It looks hap-hazard, doesn’t it, at first glance. There’s a frame within a frame within what might be another frame and things get a bit uncertain there, not at all like what you expect from a frame. The job of a frame is to separate the illusion created by the artwork from the banal, certain reality of the wall. But this frame is not only blurry but it seems to be sliding off into the lower left. Or is it emerging from the lower left? So you ponder this. Then you notice a small white rectangle in the upper left and, oh, another one in the lower right. Now your eye goes back and forth between the two, crossing the painting diagonally. There’s another white rectangle attached to the “frame” in the middle, a bigger one, and you pause there as you go diagonally upper-left-lower-right. Then there’s that brush. This may actually have been the first thing you noticed in the whole painting. What happened there? What’s it doing there? Did the artist drop it accidentally? Well, no, that wouldn’t be accidental, because she had taken one of her brushes and painted one side blue. Then what. She must have deliberately placed it on her canvas painted side down. This is indeed what she did, quite deliberately, carefully and quickly, on the spur of the moment and as the last act in making this work of art. It’s witty and it’s profound. The imprint of the brush brings the “frame issue” even more into focus. Ha, what focus? This painting has us coming and going on this question of what’s illusion, what’s reality. And that’s a  good thing.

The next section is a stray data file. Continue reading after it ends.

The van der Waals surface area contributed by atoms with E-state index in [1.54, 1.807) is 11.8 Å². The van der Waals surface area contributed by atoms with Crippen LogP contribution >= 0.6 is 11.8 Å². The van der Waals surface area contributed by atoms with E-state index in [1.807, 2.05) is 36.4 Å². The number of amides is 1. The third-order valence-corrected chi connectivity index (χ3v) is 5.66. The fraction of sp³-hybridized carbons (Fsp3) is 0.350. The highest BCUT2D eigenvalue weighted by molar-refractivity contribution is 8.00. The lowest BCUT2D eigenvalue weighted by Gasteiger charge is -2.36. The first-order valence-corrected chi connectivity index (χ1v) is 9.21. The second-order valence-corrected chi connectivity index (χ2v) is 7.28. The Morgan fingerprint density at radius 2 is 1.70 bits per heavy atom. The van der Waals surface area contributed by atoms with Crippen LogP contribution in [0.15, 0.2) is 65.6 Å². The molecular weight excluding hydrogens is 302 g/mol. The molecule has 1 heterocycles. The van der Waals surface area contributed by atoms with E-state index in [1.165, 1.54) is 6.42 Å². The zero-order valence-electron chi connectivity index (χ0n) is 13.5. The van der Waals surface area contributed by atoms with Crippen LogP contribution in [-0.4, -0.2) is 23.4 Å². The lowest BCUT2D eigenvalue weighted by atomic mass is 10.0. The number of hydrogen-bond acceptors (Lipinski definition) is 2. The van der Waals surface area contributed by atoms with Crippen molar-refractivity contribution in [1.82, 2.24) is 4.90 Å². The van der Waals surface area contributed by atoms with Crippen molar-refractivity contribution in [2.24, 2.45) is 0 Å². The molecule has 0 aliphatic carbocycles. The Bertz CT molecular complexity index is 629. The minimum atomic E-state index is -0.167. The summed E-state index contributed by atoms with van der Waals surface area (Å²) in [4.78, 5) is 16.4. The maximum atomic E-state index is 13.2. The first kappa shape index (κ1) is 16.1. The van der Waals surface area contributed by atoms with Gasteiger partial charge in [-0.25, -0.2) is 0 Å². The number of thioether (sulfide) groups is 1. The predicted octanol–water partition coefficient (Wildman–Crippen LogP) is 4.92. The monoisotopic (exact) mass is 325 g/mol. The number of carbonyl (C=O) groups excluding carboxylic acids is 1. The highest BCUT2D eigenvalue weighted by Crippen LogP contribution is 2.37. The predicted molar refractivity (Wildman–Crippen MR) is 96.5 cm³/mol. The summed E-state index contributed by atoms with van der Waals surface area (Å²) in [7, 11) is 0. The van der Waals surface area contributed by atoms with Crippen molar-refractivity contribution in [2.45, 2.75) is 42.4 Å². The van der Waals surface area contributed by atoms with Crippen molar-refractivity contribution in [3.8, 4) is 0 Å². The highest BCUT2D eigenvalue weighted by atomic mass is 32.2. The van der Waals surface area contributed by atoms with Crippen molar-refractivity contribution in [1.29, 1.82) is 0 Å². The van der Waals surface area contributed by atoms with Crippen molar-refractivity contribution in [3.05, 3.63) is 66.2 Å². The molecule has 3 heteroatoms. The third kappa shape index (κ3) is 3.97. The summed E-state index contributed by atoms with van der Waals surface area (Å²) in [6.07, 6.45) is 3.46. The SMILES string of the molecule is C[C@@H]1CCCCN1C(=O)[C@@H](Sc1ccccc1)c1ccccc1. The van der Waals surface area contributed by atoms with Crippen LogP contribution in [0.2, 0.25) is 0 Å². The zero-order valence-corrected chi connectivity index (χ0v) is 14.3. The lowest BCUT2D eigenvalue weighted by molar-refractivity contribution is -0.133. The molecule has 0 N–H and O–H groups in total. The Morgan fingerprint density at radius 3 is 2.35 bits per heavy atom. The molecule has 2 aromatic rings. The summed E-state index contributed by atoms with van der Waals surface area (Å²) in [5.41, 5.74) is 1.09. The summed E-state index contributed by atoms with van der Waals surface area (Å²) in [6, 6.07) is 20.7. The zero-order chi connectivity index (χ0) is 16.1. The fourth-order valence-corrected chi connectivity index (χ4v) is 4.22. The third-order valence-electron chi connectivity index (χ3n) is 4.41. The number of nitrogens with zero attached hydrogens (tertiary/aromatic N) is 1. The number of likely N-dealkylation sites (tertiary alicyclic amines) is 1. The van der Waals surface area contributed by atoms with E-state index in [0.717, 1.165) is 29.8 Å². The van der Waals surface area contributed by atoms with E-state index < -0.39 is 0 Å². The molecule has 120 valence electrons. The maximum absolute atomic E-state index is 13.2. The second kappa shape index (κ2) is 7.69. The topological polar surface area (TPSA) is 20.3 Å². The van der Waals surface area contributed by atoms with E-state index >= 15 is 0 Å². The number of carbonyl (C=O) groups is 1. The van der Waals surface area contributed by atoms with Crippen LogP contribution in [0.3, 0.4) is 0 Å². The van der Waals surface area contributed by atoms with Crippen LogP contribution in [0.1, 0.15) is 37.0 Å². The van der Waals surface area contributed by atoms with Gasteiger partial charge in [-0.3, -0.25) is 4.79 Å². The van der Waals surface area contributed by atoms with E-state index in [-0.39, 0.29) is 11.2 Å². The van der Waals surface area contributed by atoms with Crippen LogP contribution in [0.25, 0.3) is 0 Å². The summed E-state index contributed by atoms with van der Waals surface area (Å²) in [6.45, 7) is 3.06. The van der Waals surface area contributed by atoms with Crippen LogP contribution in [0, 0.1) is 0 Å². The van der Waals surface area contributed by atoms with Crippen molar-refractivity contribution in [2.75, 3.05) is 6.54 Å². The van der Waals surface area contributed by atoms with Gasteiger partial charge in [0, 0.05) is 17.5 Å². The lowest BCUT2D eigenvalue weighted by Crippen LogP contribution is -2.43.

Painting by Maria Palacios. Oil on canvas, 24×30.
All contents copyright (C) 2010 Katherine Hilden. All rights reserved.
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If the heart-shaped leaves of the philodendron were outlined more clearly, we might be moved to pat the artist gently on the back and congratulate her on having such good dexterity and a love of botany and in general being a good girl.  But we wouldn’t spend any time really enjoying the drawing.